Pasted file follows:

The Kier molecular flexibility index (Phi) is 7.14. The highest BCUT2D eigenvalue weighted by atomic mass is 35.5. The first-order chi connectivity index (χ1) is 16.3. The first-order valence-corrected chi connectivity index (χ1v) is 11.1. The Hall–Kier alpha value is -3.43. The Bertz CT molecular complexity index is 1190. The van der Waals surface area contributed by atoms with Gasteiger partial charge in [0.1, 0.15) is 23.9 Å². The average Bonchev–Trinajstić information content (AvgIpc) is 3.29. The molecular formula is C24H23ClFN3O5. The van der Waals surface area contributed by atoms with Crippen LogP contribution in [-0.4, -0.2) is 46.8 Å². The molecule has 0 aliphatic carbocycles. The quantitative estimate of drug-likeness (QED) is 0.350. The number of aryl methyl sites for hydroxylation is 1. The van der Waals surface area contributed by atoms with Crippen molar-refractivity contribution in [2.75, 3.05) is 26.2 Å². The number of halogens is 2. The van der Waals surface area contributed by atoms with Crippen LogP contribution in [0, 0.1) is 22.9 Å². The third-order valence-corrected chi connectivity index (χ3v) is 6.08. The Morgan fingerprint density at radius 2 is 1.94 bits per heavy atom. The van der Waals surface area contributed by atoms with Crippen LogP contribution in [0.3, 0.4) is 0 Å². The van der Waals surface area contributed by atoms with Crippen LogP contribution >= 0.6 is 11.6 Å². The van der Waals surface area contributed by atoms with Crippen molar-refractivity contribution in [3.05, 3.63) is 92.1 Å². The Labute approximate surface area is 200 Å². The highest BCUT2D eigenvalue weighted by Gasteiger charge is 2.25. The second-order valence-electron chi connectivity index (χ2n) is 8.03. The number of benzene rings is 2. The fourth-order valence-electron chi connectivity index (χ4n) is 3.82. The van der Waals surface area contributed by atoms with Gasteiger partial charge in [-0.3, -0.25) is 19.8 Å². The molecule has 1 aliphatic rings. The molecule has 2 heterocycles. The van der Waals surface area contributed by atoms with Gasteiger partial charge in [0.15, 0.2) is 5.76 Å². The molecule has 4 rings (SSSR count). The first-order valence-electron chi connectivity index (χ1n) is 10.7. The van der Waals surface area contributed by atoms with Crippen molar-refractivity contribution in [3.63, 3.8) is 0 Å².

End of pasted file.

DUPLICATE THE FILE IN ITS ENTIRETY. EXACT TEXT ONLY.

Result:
The Kier molecular flexibility index (Phi) is 7.14. The highest BCUT2D eigenvalue weighted by atomic mass is 35.5. The first-order chi connectivity index (χ1) is 16.3. The first-order valence-corrected chi connectivity index (χ1v) is 11.1. The Hall–Kier alpha value is -3.43. The Bertz CT molecular complexity index is 1190. The van der Waals surface area contributed by atoms with Gasteiger partial charge in [0.1, 0.15) is 23.9 Å². The average Bonchev–Trinajstić information content (AvgIpc) is 3.29. The molecular formula is C24H23ClFN3O5. The van der Waals surface area contributed by atoms with Crippen LogP contribution in [-0.4, -0.2) is 46.8 Å². The molecule has 0 aliphatic carbocycles. The quantitative estimate of drug-likeness (QED) is 0.350. The number of aryl methyl sites for hydroxylation is 1. The van der Waals surface area contributed by atoms with Crippen molar-refractivity contribution in [2.75, 3.05) is 26.2 Å². The number of halogens is 2. The van der Waals surface area contributed by atoms with Crippen LogP contribution in [0, 0.1) is 22.9 Å². The third-order valence-corrected chi connectivity index (χ3v) is 6.08. The Morgan fingerprint density at radius 2 is 1.94 bits per heavy atom. The van der Waals surface area contributed by atoms with Crippen LogP contribution in [0.3, 0.4) is 0 Å². The van der Waals surface area contributed by atoms with Crippen LogP contribution >= 0.6 is 11.6 Å². The van der Waals surface area contributed by atoms with Crippen molar-refractivity contribution in [3.05, 3.63) is 92.1 Å². The Labute approximate surface area is 200 Å². The highest BCUT2D eigenvalue weighted by Gasteiger charge is 2.25. The second-order valence-electron chi connectivity index (χ2n) is 8.03. The number of benzene rings is 2. The fourth-order valence-electron chi connectivity index (χ4n) is 3.82. The van der Waals surface area contributed by atoms with Gasteiger partial charge in [-0.3, -0.25) is 19.8 Å². The molecule has 1 aliphatic rings. The molecule has 2 heterocycles. The van der Waals surface area contributed by atoms with Gasteiger partial charge in [0.15, 0.2) is 5.76 Å². The molecule has 4 rings (SSSR count). The first-order valence-electron chi connectivity index (χ1n) is 10.7. The van der Waals surface area contributed by atoms with Crippen molar-refractivity contribution in [3.63, 3.8) is 0 Å².